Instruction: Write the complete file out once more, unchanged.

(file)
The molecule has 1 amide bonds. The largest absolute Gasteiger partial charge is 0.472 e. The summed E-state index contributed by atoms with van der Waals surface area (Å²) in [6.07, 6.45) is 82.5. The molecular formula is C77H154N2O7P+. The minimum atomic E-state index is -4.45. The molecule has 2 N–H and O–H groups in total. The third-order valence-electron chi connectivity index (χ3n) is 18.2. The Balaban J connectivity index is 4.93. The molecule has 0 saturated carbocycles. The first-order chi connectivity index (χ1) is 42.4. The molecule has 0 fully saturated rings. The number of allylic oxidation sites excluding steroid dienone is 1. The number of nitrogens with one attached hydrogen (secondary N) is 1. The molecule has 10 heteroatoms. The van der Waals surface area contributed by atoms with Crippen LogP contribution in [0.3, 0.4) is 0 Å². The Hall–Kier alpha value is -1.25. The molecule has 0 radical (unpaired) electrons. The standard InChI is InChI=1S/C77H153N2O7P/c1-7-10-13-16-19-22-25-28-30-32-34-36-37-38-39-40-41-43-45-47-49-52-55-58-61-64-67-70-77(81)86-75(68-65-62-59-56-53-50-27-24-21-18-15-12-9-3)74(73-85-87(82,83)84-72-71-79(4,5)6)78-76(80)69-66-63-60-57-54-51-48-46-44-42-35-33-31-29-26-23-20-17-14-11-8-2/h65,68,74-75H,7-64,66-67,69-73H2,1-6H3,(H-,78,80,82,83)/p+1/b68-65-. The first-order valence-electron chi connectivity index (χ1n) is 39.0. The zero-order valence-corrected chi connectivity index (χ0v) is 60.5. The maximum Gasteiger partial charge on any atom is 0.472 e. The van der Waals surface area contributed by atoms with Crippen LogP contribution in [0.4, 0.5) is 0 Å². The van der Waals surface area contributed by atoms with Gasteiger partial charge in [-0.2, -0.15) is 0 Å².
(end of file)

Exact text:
The molecule has 1 amide bonds. The largest absolute Gasteiger partial charge is 0.472 e. The summed E-state index contributed by atoms with van der Waals surface area (Å²) in [6.07, 6.45) is 82.5. The molecular formula is C77H154N2O7P+. The minimum atomic E-state index is -4.45. The molecule has 2 N–H and O–H groups in total. The third-order valence-electron chi connectivity index (χ3n) is 18.2. The Balaban J connectivity index is 4.93. The molecule has 0 saturated carbocycles. The first-order chi connectivity index (χ1) is 42.4. The molecule has 0 fully saturated rings. The number of allylic oxidation sites excluding steroid dienone is 1. The number of nitrogens with one attached hydrogen (secondary N) is 1. The molecule has 10 heteroatoms. The van der Waals surface area contributed by atoms with Crippen LogP contribution in [0.3, 0.4) is 0 Å². The Hall–Kier alpha value is -1.25. The molecule has 0 radical (unpaired) electrons. The standard InChI is InChI=1S/C77H153N2O7P/c1-7-10-13-16-19-22-25-28-30-32-34-36-37-38-39-40-41-43-45-47-49-52-55-58-61-64-67-70-77(81)86-75(68-65-62-59-56-53-50-27-24-21-18-15-12-9-3)74(73-85-87(82,83)84-72-71-79(4,5)6)78-76(80)69-66-63-60-57-54-51-48-46-44-42-35-33-31-29-26-23-20-17-14-11-8-2/h65,68,74-75H,7-64,66-67,69-73H2,1-6H3,(H-,78,80,82,83)/p+1/b68-65-. The first-order valence-electron chi connectivity index (χ1n) is 39.0. The zero-order valence-corrected chi connectivity index (χ0v) is 60.5. The maximum Gasteiger partial charge on any atom is 0.472 e. The van der Waals surface area contributed by atoms with Crippen LogP contribution in [0.4, 0.5) is 0 Å². The van der Waals surface area contributed by atoms with Gasteiger partial charge in [-0.2, -0.15) is 0 Å².